The White Stucco House, sadly, is condemned. Its historic wood structure has deteriorated beyond repair and will need to be taken down. Its sandstone foundation, however, once used as the house’s cistern, still stands strong. Likely quarried nearby, the sandstone is a material native to the local geography and is a reminder of the bedrock on which the house sits.
This new void created by the house’s demolition is uniquely secluded: while it is disconnected from the main path and surrounded by overgrowth, it directly faces the Old Stone Barn, the heart of the site’s art and exhibition programming. The Sandstone Ruins, then, provide a perfect platform for the creation of purpose-built artist studios that reoccupy this space productively and ecologically.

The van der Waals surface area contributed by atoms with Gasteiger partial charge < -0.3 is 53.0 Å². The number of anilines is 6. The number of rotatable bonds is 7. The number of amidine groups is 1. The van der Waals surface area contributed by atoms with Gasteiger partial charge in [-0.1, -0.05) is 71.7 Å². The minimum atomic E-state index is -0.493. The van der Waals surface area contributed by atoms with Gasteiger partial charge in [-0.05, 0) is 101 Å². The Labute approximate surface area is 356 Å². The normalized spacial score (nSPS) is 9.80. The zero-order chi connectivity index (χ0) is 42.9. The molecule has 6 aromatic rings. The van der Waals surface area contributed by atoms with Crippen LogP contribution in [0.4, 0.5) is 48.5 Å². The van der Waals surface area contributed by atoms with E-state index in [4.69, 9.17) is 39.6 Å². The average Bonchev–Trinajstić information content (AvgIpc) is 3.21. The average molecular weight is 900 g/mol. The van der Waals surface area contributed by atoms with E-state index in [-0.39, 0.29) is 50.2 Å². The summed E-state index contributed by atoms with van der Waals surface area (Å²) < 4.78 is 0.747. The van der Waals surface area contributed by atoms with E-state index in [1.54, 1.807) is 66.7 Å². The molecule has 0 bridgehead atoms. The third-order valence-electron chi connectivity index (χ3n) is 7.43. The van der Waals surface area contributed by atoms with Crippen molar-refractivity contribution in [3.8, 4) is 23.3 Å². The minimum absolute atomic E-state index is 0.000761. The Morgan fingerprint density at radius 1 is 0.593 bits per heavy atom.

Two cedar-clad artist studios perch above the Sandstone Ruins, the cistern reborn as a water garden.
The two artist studios float above the back wall of the ruins, their roofs directing rainwater into the garden. They create an unexpected space for art to engage with nature, and bring new energy to the dormant site.
Constructed with sustainable methods and materials, each studio is specifically designed for a combination of light, view, and privacy, including a large garage-style door allowing them to open up. They would serve as the home of the preserve’s artist-in-residence program.